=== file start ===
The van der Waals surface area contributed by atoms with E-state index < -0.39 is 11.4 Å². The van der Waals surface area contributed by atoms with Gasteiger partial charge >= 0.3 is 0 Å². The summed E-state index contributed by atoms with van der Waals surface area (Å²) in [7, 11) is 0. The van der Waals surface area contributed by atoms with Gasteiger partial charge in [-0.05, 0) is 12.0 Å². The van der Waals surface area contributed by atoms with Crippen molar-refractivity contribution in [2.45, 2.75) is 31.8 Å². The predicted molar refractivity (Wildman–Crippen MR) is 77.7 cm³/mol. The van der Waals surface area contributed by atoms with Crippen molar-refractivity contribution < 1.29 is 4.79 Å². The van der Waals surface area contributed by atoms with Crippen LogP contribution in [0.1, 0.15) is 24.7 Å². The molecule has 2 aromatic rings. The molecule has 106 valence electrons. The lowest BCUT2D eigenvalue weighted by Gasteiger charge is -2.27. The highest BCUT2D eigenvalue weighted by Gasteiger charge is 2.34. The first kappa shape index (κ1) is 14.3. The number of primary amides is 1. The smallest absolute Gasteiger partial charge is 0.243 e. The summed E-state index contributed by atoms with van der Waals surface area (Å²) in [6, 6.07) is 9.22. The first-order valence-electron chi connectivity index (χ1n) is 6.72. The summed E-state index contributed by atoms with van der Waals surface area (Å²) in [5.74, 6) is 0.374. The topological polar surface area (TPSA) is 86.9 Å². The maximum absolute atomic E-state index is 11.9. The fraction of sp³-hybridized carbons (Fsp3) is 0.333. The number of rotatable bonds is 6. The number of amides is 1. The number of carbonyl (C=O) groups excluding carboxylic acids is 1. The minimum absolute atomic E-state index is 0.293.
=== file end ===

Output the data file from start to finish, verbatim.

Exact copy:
The van der Waals surface area contributed by atoms with E-state index < -0.39 is 11.4 Å². The van der Waals surface area contributed by atoms with Gasteiger partial charge >= 0.3 is 0 Å². The summed E-state index contributed by atoms with van der Waals surface area (Å²) in [7, 11) is 0. The van der Waals surface area contributed by atoms with Gasteiger partial charge in [-0.05, 0) is 12.0 Å². The van der Waals surface area contributed by atoms with Crippen molar-refractivity contribution in [2.45, 2.75) is 31.8 Å². The predicted molar refractivity (Wildman–Crippen MR) is 77.7 cm³/mol. The van der Waals surface area contributed by atoms with Crippen molar-refractivity contribution < 1.29 is 4.79 Å². The van der Waals surface area contributed by atoms with Crippen LogP contribution in [0.1, 0.15) is 24.7 Å². The molecule has 2 aromatic rings. The molecule has 106 valence electrons. The lowest BCUT2D eigenvalue weighted by Gasteiger charge is -2.27. The highest BCUT2D eigenvalue weighted by Gasteiger charge is 2.34. The first kappa shape index (κ1) is 14.3. The number of primary amides is 1. The smallest absolute Gasteiger partial charge is 0.243 e. The summed E-state index contributed by atoms with van der Waals surface area (Å²) in [6, 6.07) is 9.22. The first-order valence-electron chi connectivity index (χ1n) is 6.72. The summed E-state index contributed by atoms with van der Waals surface area (Å²) in [5.74, 6) is 0.374. The topological polar surface area (TPSA) is 86.9 Å². The maximum absolute atomic E-state index is 11.9. The fraction of sp³-hybridized carbons (Fsp3) is 0.333. The number of rotatable bonds is 6. The number of amides is 1. The number of carbonyl (C=O) groups excluding carboxylic acids is 1. The minimum absolute atomic E-state index is 0.293.